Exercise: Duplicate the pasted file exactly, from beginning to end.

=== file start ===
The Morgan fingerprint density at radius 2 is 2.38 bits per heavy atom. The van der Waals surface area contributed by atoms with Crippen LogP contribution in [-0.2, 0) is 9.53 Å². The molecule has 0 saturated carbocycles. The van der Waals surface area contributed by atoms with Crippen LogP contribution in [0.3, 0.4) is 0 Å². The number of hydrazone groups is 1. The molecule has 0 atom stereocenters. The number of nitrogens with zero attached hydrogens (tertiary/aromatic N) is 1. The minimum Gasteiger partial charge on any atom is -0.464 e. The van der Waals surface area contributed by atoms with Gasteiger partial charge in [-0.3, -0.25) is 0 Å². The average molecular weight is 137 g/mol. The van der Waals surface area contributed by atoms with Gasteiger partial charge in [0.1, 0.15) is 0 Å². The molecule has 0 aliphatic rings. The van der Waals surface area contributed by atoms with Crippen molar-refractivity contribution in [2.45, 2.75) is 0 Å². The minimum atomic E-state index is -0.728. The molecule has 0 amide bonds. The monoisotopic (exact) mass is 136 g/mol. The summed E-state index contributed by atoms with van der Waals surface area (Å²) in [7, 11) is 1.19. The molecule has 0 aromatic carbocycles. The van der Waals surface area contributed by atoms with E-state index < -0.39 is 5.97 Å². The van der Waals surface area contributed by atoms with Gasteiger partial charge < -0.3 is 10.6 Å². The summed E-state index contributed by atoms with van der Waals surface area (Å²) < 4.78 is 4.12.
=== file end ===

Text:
The Morgan fingerprint density at radius 2 is 2.38 bits per heavy atom. The van der Waals surface area contributed by atoms with Crippen LogP contribution in [-0.2, 0) is 9.53 Å². The molecule has 0 saturated carbocycles. The van der Waals surface area contributed by atoms with Crippen LogP contribution in [0.3, 0.4) is 0 Å². The number of hydrazone groups is 1. The molecule has 0 atom stereocenters. The number of nitrogens with zero attached hydrogens (tertiary/aromatic N) is 1. The minimum Gasteiger partial charge on any atom is -0.464 e. The van der Waals surface area contributed by atoms with Gasteiger partial charge in [-0.3, -0.25) is 0 Å². The average molecular weight is 137 g/mol. The van der Waals surface area contributed by atoms with Gasteiger partial charge in [0.1, 0.15) is 0 Å². The molecule has 0 aliphatic rings. The van der Waals surface area contributed by atoms with Crippen molar-refractivity contribution in [2.45, 2.75) is 0 Å². The minimum atomic E-state index is -0.728. The molecule has 0 amide bonds. The monoisotopic (exact) mass is 136 g/mol. The summed E-state index contributed by atoms with van der Waals surface area (Å²) in [7, 11) is 1.19. The molecule has 0 aromatic carbocycles. The van der Waals surface area contributed by atoms with E-state index < -0.39 is 5.97 Å². The van der Waals surface area contributed by atoms with Gasteiger partial charge < -0.3 is 10.6 Å². The summed E-state index contributed by atoms with van der Waals surface area (Å²) < 4.78 is 4.12.